EATING FOR LIFE

Cut the fat and calories from a comfort food classic

Updated: 2013-09-25T00:59:01Z

By JILL WENDHOLT SILVA

The Kansas City Star

This recipe was originally published in 2009.

The box of instant au gratin potatoes from the supermarket advertises a dish “made with 100 percent real cheese and potatoes.” But the potatoes are dehydrated, and the cheese sauce is powdered.

Read the ingredient list and you’ll find lots of hard-to-pronounce, scientific-sounding words. Check out the nutrition facts and you’ll discover most processed foods contain a fair amount of sodium.

No thanks.

On the flip side, homemade au gratin can drown out the positive nutritional value of potatoes with a lavish dose of heavy cream and cheddar cheese. Glancing through an issue of Country Living magazine proves the point: a recipe that has 23.6 grams of fat and 780 milligrams of sodium per serving.

So what’s a conscientious cook to do?

The Star’s Au Gratin Potato Casserole uses reduced-fat dairy products to trim the fat and calories from this creamy, satisfying comfort food that few of us would be willing to banish from the dinner table.

Potatoes are an excellent source of potassium, niacin and minerals. Potatoes also contain good amounts of vitamins B6 and C, and the skin is rich in fiber and iron.

•  Shopping tip: Red-skinned potatoes are waxier and hold their shape better than russets when boiled.

Au Gratin Potato Casserole

Makes 12 servings

2 pounds red-skinned potatoes, not peeled (about 5 to 6 medium)

1/4 cup very finely chopped onion

2 cloves garlic, minced

2 tablespoons all-purpose flour

1 1/2 cups fat-free skim milk

1/8 teaspoon salt

1/8 teaspoon pepper

2 tablespoons minced flat-leaf (Italian) parsley, divided

1 cup reduced-fat shredded cheddar cheese

2 tablespoons shredded Parmesan cheese

Scrub potatoes and remove eyes. Cut larger potatoes in half. Place potatoes in large saucepan and add cold water to cover. Cover pan and heat over high heat until water boils. Reduce heat and cook until potatoes are tender, about 30 to 40 minutes. Drain potatoes and set aside to cool slightly.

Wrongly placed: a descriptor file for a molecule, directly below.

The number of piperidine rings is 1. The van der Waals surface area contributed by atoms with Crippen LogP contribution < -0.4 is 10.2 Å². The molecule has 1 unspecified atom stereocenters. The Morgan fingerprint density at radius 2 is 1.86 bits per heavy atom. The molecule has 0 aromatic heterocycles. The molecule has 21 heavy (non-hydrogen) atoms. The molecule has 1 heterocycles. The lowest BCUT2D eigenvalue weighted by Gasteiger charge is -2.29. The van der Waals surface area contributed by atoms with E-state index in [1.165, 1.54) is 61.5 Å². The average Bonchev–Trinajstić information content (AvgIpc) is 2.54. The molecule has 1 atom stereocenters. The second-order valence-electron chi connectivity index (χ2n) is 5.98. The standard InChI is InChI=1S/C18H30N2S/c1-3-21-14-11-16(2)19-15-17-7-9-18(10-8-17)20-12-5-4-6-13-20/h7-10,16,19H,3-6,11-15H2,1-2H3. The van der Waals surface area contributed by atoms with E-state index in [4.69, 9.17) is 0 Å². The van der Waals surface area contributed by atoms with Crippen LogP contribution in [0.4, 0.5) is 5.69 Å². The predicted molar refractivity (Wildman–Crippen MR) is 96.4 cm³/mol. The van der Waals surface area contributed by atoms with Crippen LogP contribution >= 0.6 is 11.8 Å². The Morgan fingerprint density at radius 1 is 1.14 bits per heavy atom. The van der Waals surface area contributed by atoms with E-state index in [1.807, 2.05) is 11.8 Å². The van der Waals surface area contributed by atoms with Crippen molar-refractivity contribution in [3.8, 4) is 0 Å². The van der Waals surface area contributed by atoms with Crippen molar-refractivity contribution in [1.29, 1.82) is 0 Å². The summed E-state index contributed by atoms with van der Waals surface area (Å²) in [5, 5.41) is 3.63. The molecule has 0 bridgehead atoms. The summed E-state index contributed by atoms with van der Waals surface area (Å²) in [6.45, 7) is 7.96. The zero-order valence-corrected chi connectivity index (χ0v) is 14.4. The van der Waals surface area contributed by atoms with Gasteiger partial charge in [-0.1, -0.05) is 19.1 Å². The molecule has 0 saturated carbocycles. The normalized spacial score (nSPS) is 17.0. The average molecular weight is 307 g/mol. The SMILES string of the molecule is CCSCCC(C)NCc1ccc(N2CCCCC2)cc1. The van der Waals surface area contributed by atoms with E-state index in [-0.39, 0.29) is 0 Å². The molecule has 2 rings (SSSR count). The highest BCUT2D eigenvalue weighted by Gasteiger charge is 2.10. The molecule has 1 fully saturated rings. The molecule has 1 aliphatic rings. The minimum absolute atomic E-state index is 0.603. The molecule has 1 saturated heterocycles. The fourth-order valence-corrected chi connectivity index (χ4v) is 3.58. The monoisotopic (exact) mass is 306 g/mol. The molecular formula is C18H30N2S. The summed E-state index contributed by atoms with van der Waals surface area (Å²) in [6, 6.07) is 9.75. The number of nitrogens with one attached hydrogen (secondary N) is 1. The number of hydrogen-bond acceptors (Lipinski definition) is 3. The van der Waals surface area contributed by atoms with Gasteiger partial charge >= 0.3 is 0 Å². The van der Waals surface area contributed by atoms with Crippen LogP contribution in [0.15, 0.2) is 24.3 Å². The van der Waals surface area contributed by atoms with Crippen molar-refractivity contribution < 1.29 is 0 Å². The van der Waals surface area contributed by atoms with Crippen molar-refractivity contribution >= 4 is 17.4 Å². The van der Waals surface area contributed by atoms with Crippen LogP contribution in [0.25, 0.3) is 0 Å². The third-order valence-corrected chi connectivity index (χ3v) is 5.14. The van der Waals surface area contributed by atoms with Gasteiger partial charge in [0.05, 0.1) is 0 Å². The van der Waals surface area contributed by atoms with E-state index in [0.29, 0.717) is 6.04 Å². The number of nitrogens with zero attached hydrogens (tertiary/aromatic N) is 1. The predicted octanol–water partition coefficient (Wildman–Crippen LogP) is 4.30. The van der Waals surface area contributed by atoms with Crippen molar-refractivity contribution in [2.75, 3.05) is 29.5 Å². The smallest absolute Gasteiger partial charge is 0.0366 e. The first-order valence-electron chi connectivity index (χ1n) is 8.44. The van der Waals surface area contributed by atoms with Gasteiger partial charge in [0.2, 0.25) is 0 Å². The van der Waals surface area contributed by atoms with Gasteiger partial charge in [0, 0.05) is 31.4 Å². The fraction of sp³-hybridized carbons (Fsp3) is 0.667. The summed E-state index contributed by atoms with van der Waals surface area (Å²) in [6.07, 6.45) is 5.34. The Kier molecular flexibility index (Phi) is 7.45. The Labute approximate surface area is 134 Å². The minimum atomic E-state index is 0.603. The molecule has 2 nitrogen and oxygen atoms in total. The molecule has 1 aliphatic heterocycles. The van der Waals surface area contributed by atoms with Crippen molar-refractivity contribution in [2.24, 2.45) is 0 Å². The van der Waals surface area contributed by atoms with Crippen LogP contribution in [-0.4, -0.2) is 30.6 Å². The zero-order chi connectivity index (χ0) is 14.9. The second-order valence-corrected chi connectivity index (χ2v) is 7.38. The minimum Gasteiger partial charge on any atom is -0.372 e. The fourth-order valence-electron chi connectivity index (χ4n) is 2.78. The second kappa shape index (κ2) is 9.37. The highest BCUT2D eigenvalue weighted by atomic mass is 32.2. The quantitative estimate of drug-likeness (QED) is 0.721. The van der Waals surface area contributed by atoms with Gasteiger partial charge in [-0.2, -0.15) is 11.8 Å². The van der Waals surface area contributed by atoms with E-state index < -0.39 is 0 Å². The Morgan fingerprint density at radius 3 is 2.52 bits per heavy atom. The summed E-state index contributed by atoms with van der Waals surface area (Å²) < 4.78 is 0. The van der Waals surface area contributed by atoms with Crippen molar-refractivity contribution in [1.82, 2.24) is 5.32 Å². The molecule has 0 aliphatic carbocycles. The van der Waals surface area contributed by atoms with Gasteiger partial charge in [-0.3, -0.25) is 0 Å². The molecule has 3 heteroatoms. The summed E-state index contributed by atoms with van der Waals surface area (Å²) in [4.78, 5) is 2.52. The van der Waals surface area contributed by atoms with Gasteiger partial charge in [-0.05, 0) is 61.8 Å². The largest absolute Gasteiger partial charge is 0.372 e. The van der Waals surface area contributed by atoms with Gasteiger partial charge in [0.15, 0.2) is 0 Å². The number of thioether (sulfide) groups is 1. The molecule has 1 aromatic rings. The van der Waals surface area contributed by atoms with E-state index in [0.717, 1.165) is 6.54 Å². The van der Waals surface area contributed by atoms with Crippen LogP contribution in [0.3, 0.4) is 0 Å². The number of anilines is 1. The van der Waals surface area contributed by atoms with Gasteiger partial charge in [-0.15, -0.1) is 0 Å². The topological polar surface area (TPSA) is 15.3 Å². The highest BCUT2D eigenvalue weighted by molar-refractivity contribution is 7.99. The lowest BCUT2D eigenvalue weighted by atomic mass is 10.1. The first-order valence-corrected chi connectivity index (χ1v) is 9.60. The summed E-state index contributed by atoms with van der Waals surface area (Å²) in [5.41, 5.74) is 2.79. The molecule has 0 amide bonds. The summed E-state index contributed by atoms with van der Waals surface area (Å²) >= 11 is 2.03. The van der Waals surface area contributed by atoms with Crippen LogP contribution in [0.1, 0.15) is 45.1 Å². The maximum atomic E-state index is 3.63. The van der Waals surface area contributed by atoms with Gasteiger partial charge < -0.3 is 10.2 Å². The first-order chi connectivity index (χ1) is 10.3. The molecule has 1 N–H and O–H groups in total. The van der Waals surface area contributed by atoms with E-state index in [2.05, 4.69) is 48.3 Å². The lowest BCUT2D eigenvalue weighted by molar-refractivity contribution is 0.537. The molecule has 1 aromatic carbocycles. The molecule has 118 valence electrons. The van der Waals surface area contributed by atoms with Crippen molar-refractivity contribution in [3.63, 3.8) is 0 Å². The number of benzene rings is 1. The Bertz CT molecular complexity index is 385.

Preheat oven to 350 degrees. Spray an 11-by-7-inch (2-quart) casserole dish with nonstick cooking spray.

Combine onion, garlic, flour, milk, salt and pepper in a medium, heavy saucepan. Whisk thoroughly, blending until the flour is completely dissolved. Heat over medium-low heat, whisking constantly, until milk is bubbly and slightly thickened. Remove from heat. Whisk in 1 tablespoon parsley and the cheddar cheese; stir until cheese is blended.

When potatoes are just cool enough to handle, peel and slice 1/4-inch thick. Place sliced potatoes in prepared casserole dish. Drizzle cheese sauce over potatoes, covering slices evenly and completely. Sprinkle with Parmesan cheese. Bake 20 to 30 minutes or until hot and golden. Sprinkle with remaining parsley just before serving.

Per (1/2-cup) serving: 117 calories (8 percent from fat), 1 gram total fat (1 gram saturated), 3 milligrams cholesterol, 21 grams carbohydrates, 6 grams protein, 116 milligrams sodium, 2 grams dietary fiber.

To reach Jill Wendholt Silva, The Star’s food editor and restaurant critic, call 816-234-4347, send email to jsilva@kcstar.com or follow her on Facebook. Follower her on Twitter: @kcstarfood and @chowtownkc.

Deal Saver Subscribe today!

Comments

The Kansas City Star is pleased to provide this opportunity to share information, experiences and observations about what's in the news. Some of the comments may be reprinted elsewhere on the site or in the newspaper. We encourage lively, open debate on the issues of the day, and ask that you refrain from profanity, hate speech, personal comments and remarks that are off point. Thank you for taking the time to offer your thoughts.

The Kansas City Star uses Facebook's commenting system. You need to log in with a Facebook account in order to comment. If you have questions about commenting with your Facebook account, click here